by Joe Shea
American Reporter Correspondent
Los Angeles, Calif.
April 10, 2003
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LOS ANGELES, April 10, 2003 -- The American Reporter has learned that Katrina Leung, an alleged Chinese spy, who was a director of the influential Los Angeles World Affairs Council and a longtime California Republican Party activist, was a donor to Republican candidates at least since 1998 and as recently as last December. She was arrested and charged with espionage Wednesday in Los Angeles Federal Court.
The government charged that Leung carried on a 20-year affair with retired FBI agent James J. Smith, 59, who was in charge of Chinese counterintelligence at the Los Angeles field office and was charged with gross negligence in his handling of national security information. He has been released on $250,000 bail.
Copies of his files, including the names of FBI agents who worked on Chinese espionage cases, found their way through Leung to Chinese intelligence officials, the government charged.
Smith, according to an FBI affidavit filed in support of the charges, knew since 1991 that Leung was providing classified intelligence materials to Chinese inteligence agencies but did nothing to stop her from gaining access to his files while visiting her San Marino home. Leung, a double agent who was paid $1.7 million by the FBI over a 20-year career, in the 1980's was also the lover of another former San Francisco FBI agent who did not know of her affair with Smith. He is now a director of security at Lawrence Livermore National Laboratories, and carried on an affair with Leung between 1991 and 1993 and resumed it in 1998 and 1999, the FBI addidavit revealed.
"It is a sad day for the FBI," agency director Robert S. Meuller said Wednesday. Brian Sun, an attorney representing Smith, called the former counterintelligence chief "a loyal, patriotic, and dedicated former agent" who was "very disappointed" by the government's charges.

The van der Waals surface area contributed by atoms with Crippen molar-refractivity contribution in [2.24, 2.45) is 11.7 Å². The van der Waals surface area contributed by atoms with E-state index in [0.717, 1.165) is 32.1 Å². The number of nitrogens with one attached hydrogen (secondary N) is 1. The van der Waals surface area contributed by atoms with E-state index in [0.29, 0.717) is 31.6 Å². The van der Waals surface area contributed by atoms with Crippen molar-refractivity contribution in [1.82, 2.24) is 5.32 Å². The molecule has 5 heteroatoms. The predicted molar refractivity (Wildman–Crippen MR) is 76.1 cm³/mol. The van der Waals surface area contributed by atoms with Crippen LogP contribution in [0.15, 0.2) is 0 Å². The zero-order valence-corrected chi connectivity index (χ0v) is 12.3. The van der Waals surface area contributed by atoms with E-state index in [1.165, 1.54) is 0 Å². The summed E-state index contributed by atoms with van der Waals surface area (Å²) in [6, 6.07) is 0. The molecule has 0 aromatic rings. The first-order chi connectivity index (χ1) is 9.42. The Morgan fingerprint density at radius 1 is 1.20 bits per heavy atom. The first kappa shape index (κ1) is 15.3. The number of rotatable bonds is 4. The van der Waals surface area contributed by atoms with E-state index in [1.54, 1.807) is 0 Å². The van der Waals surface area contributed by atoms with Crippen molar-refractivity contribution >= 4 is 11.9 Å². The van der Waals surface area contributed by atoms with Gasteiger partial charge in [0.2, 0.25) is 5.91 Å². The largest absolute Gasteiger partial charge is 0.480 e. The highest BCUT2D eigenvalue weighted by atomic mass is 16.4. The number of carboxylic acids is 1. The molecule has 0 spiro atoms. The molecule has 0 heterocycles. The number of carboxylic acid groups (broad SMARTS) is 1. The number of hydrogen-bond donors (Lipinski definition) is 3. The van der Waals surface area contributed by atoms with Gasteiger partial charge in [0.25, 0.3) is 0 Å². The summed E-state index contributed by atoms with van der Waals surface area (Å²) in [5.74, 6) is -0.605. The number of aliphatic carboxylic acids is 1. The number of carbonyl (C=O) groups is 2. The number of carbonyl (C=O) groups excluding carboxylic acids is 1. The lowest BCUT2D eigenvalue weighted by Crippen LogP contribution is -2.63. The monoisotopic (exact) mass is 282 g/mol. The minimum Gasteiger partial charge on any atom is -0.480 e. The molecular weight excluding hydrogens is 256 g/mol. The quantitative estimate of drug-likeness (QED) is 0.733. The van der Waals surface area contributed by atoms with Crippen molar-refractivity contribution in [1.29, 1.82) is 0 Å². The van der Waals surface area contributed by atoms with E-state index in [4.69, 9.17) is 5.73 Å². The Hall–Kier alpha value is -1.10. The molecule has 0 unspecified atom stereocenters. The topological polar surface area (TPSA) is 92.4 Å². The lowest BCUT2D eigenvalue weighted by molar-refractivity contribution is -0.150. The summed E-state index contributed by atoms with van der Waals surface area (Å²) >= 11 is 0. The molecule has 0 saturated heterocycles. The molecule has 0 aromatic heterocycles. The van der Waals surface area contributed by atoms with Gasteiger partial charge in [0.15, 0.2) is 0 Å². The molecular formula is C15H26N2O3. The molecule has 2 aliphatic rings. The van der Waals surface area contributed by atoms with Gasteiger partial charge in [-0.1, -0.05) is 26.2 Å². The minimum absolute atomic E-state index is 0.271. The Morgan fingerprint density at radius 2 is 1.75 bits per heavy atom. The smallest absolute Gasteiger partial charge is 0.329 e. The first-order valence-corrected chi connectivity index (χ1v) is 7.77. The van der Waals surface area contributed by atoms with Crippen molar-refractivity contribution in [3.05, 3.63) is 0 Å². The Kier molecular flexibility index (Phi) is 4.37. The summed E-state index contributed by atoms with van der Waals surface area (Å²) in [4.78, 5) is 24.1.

Janet I. Levine and John D. Vande, lawyers representing Leung, said she was a patriotic American who risked her life on behalf of the United States, and predicted that "when the full story is known, Ms. Leung will be cleared of all wrongdoing and the extent of her heroic contributions to this country will be revealed."
Katrina Leung contributed thousands of dollars at least indirectly to President George W. Bush and Republican candidates for Congress and other offices between 1998 and December 2002, the American Reporter has learned. She has long been a prominent figure in the Los Angeles Chinese American community.
Leung, the wife of Dr. Kam Leung, gave $2,000 in October 2002 to the right-wing American Success Political Action Committee, which gave $5,000 to then Gov. Bush and supported hundreds of Republican House and Senate candidates including Rep. Scott Armey of Texas, Rep. Henry Hyde (R-Ill), Arkansas's William Asa Hutchinson (R-Ark), former Rep. Elton Gallegly of Glendale, and Rep. Billy Tauzin (R-La.), the powerful chair of the House committee that oversees U.S. media conglomerates. According to news reports, a prominent Republican fundraiser had seen Leung dancing at the Bush Inaugural Ball in 2001. The American Success PAC in turn gave more than $400,000 to individual right wing Republican candidates in amounts ranging from $500 to $5,000 each.
Leung also supported the California Republican Party's "Team California" - which gave hundreds of thousands of dollars to candidates in Arizona and Colorado - and more than $1,557,000 in 1998 to a Chinese-American Republican candidate for Secretary of State, Matt Fong, Leung gave at least $1,000 in 2002 to Rep. David Dreier, the Orange County conservative who is a stalwart of President Bush's Iraq policy. The Team California PAC gave $16,000 to Dreier, who represents San Marino, in 1998 and 2002. Leung also gave $300 on March 28, 2001, and another $300 on December 9, 2002 to the National Republican Congressional Committee, according to records of the Federal Election Commission.